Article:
b. Work regular hours. Same time each day, if possible. We all know that life isn't always on schedule, but a regular writing schedule can sometimes improve your output. It becomes a habit.

c. Set a quota. Pages per day, hours per day. Whatever works best for you. Never underestimate the power of a daily goal, which can turn into a valuable habit.

d. Have a place to work. Some people do better with different places every day or each week; some people do best with the same place for writing. Some people like a beautiful view and comfortable room; some people need no windows, no pictures, no comfort, no distractions. Whatever works for you. Sometimes it's useful to have something that consistently will "trigger" writing time/mode for you--a visual, auditory, or olfactory stimulus.

e. Eliminate distractions or learn to work around them. Some writers work well even in the midst of a noisy living room; some writers need earplugs and blinders to help them focus. Whatever works for you. One thing to keep in mind is that an uncomfortable workstation can sometimes be a distraction itself--make sure your chair and computer are ergonomically correct.

f. Don't wear yourself out. No one expects you to chug out a novel in two weeks. Pace yourself, and discover your own natural rhythm of working. Don't feel pressured to write faster or slower.

g. Stay refreshed. Take breaks. Keep in touch with the world around you. Keep hunting for new ideas.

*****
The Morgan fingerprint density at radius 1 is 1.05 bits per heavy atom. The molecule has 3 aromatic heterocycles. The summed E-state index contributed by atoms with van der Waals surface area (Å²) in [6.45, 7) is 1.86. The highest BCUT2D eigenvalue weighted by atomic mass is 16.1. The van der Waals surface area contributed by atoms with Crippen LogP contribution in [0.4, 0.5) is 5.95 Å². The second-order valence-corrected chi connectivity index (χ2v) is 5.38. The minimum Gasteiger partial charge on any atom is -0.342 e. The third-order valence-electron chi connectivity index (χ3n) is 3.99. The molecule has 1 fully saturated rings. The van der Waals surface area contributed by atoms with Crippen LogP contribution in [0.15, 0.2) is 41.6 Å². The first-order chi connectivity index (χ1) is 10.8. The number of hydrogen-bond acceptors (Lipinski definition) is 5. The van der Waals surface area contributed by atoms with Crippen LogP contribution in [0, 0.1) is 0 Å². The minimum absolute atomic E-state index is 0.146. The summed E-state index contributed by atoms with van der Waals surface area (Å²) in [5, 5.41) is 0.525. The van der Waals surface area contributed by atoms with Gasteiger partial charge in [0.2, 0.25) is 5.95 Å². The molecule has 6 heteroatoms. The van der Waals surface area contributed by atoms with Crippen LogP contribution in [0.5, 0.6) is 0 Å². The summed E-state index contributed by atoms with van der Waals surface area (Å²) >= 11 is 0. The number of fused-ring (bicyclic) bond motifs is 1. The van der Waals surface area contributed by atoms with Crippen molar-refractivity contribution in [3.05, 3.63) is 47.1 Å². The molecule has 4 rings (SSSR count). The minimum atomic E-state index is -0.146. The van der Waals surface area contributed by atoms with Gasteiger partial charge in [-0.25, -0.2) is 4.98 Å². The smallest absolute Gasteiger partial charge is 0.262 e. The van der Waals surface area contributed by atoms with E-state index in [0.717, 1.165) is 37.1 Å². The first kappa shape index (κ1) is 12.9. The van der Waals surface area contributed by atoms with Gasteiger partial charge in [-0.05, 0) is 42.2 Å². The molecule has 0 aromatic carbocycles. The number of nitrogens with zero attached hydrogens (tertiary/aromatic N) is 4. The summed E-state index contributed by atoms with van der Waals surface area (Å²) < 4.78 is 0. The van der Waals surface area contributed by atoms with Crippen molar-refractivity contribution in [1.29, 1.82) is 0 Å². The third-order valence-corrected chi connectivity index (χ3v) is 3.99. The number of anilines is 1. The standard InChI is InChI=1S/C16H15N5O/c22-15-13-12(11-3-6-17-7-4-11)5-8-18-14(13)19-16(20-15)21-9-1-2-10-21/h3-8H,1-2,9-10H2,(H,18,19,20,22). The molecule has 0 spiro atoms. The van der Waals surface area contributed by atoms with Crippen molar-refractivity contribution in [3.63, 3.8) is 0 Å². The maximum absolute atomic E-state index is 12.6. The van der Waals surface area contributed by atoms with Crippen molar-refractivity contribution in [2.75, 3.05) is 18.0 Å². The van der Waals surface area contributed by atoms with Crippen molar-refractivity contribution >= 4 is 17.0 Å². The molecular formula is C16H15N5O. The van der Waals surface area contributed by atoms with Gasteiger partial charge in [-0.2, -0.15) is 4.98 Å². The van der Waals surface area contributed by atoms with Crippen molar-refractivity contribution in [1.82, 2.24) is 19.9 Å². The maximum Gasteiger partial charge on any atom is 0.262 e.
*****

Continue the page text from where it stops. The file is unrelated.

h. Stay in good health. Exercise and eat well. As a writer, you don't want to develop repetitive motion injuries, or back problems. You don't want to develop heart or lung problems, diabetes, high cholesterol, or high blood pressure. Take care of your body so you can continue your passion for writing.

Polish your prose. At this stage, a critique partner or critique group can help you with making sure your writing conveys what you want it to convey.

a. Make sure your language is clear. If people are confused or if they misunderstand you in any way, fix it.

b. Trim any and all excess words. Be ruthless. Make each word count. Cut facts rather than emotions--emotions are the key of your story, whereas facts can be cut easier while still keeping the atmosphere and flow of the plot. For minor cutting, trim words and phrases. For major cutting, drop scenes or characters.

c. Check continuity. Make sure that if your hero drives up in a pickup truck, he doesn't leave on a Harley. If your heroine has green eyes in chapter one, she shouldn't have "eyes like sapphires" in chapter four.

d. Check for sequence--action, then reaction. Motivation-Reaction Units.

e. Smooth out pacing and flow. Are there peaks and valleys? Does the action move swiftly or does something slow down the reading pace? Are reactions and motivations explained adequately?

f. Tweak language and dialogue. Make sure the word choice and cadence is true to each character.

Now that we've discussed the practical aspects of writing, what about the psychological?

Next: Get Into the Mindset of Writing

NOTE: Information in this article is taken from the classic Techniques of the Selling Writer by Dwight V. Swain.